Impressionism and music

15 November 2012

You have seen the exhibit “Once upon a time… Impressionism”, at the Montreal Museum of Fine Arts? You will soon? Those 74 paintings are worth the detour and Analekta has just launched an album that prolongs the mood, which includes a rare performance of the touching series Portraits d’enfants d’Auguste Renoir by  composer Jean Françaix, performed by Angèle Dubeau & La PietàImpressionism

The album also includes works by Debussy (Prelude to the Afternoon of a Faun performed by the late flutist Alain Marion and pianist Louise-Andrée Baril, The Girl with the Flaxen Hair with pianist Francine Kay and Clair de lune with harpist Valérie Milot), Satie (Gymnopédie No.1, played by Valérie Milot), Ravel (Jeux d’eau, Pavane for a Dead Princess and Une Barque sur l’océan, played by André Laplante), Tournier (‘Cloches sous la Neige’, from the suite Images, No. 4, with Valérie Milot), and Fauré (Après un rêve, a duo with Thérèse Motard and Louise-Andrée Baril).

 You can discover it here, download it and why not listen to it while at the Museum…

 

4’33” “performed” this weekend in Montreal

12 November 2012

John Cage would have been 100 years old this year, had it possessed the same boundless energy Elliot Carter seemingly had. He was a true iconoclast, featuring music that would change every time it was performed, works for prepared piano (pins, rubbers, metal pieces being inserted in the instrument), but also, the famous – or shall we say infamous – 4’33”, performed on Saturday night by another experimentalist, former McGill composer-conductor Alcides Lanza

Written in 1952 for any instrument or combination of instruments, 4’33” is habitually performed on the piano. For 4 minutes and 33 seconds, as the title suggests, the pianist sits at the piano intently and does not play. The music here doesn’t come from the piano itself but from the audience: squeaks, coughs, the sound from the heating/cooling system, whispers (or contained laughter) from audience members. Quite obviously, a different story unfolds everytime the piece is “performed.”

There is even a score to this “controled silence” and, yes, the piece is written in three movements, like a lot of old-fashioned sonatas. Most performers will close the lid of the piano at the end of each movement, to mark time, so to speak.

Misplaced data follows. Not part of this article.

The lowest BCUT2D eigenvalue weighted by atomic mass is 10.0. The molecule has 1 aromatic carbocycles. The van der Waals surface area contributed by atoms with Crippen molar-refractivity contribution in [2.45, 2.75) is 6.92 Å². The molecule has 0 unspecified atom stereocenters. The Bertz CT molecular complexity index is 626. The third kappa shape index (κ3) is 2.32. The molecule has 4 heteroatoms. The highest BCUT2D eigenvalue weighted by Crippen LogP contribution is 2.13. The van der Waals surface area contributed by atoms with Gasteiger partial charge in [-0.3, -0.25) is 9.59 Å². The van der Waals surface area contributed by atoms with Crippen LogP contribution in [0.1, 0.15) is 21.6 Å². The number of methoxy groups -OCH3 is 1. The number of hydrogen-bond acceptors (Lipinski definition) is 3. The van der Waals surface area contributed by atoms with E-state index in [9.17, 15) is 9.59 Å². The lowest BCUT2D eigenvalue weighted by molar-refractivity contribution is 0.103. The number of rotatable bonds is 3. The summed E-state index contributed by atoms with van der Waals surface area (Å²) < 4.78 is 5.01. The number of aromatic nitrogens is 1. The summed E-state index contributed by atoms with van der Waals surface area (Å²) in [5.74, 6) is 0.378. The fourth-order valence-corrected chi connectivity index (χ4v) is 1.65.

Quite obviously, other works were performed that evening, which also included the presentation of the film 19 Questions, which included photos of Cage, his scores, his mushrooms (the composer was an amateur mycologist), while you heard Cage in a 1971 interview withLanza.

RIP, Elliot Carter

8 November 2012

One may have thought he was inextinguishable, but American composer Elliot Carter died Monday afternoon at the age of 103. He was one of the last ones who could remember first-hand Stravinsky, Nadia Boulanger, Charles Ives (he was his protégé) and so many others. Even a few short months ago, the composer seemed full of energy. He finished his last piece in August, 12 Short Epigrams, a piano work for Pierre-Laurent Aimard.

“As a young man, I harbored the populist idea of writing for the public,” once explained this two-time Pulitzer Prize winner. “I learned that the public didn’t care. So I decided to write for myself. Since then, people have gotten interested.” (You can read a full-lenght article about the composer in yesterday’s edition of  The New York Times.)

Last July, he discussed his music with cellist Alisa Weilerstein (who performed last night with the OSM). The conversation between the two is rather fascinating.

 

 

Ondes Martenot featured in a documentary

5 November 2012

The Rencontres internationales du documentaire de Montréal will start on November 7 and run until November 18. Two musical films (three if you take into consideration the musical La France qui se lève tôt) will be featured.

Jacqueline Caux’ Les couleurs du prisme, la mécanique du temps is a full-lenght film on minimalisme (Friday November 9, 3 p.m., salle Parallèle of  l’Excentris). A premiere will also be presented on November 8, 7 p.m (Salle Cassavetes in l’Excentris): Caroline Martel’s Sur la piste de Maurice Martenot (Wavemakers), a coproduction between Productions artifact and the National Film Board of Canada. It will offer a rare glimpse into the rather mysterious qualities of this unusual instrument.

You can also see it on November 13 at 9:15 p.m., in Cinémathèque québécoise (Salle Claude-Jutra). The film will be distributed on January 25, 2013.

You can view the trailer here…